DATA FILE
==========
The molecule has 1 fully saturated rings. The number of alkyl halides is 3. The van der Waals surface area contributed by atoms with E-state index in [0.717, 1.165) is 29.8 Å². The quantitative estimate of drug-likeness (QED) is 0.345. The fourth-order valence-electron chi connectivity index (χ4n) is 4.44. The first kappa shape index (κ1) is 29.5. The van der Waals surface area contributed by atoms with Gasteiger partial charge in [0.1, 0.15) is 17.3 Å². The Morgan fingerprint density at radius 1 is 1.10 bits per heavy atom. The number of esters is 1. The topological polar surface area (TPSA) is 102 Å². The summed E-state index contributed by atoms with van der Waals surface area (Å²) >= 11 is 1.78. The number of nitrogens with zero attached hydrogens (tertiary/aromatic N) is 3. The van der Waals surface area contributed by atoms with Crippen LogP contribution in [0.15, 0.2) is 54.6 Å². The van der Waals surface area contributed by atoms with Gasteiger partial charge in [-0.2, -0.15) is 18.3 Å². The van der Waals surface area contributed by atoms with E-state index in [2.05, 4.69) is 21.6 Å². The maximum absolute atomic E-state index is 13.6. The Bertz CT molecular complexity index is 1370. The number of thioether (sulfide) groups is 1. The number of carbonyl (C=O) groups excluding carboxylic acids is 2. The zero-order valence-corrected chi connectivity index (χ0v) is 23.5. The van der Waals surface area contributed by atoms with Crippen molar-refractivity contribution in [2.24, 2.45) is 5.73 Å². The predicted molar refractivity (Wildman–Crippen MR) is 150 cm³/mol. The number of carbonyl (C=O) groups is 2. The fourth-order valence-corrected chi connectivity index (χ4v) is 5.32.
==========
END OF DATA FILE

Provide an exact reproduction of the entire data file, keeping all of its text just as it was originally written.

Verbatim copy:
The molecule has 1 fully saturated rings. The number of alkyl halides is 3. The van der Waals surface area contributed by atoms with E-state index in [0.717, 1.165) is 29.8 Å². The quantitative estimate of drug-likeness (QED) is 0.345. The fourth-order valence-electron chi connectivity index (χ4n) is 4.44. The first kappa shape index (κ1) is 29.5. The van der Waals surface area contributed by atoms with Gasteiger partial charge in [0.1, 0.15) is 17.3 Å². The Morgan fingerprint density at radius 1 is 1.10 bits per heavy atom. The number of esters is 1. The topological polar surface area (TPSA) is 102 Å². The summed E-state index contributed by atoms with van der Waals surface area (Å²) >= 11 is 1.78. The number of nitrogens with zero attached hydrogens (tertiary/aromatic N) is 3. The van der Waals surface area contributed by atoms with Crippen LogP contribution in [0.15, 0.2) is 54.6 Å². The van der Waals surface area contributed by atoms with Gasteiger partial charge in [-0.2, -0.15) is 18.3 Å². The van der Waals surface area contributed by atoms with E-state index in [2.05, 4.69) is 21.6 Å². The maximum absolute atomic E-state index is 13.6. The Bertz CT molecular complexity index is 1370. The number of thioether (sulfide) groups is 1. The number of carbonyl (C=O) groups excluding carboxylic acids is 2. The zero-order valence-corrected chi connectivity index (χ0v) is 23.5. The van der Waals surface area contributed by atoms with Crippen molar-refractivity contribution in [2.24, 2.45) is 5.73 Å². The predicted molar refractivity (Wildman–Crippen MR) is 150 cm³/mol. The number of carbonyl (C=O) groups is 2. The fourth-order valence-corrected chi connectivity index (χ4v) is 5.32.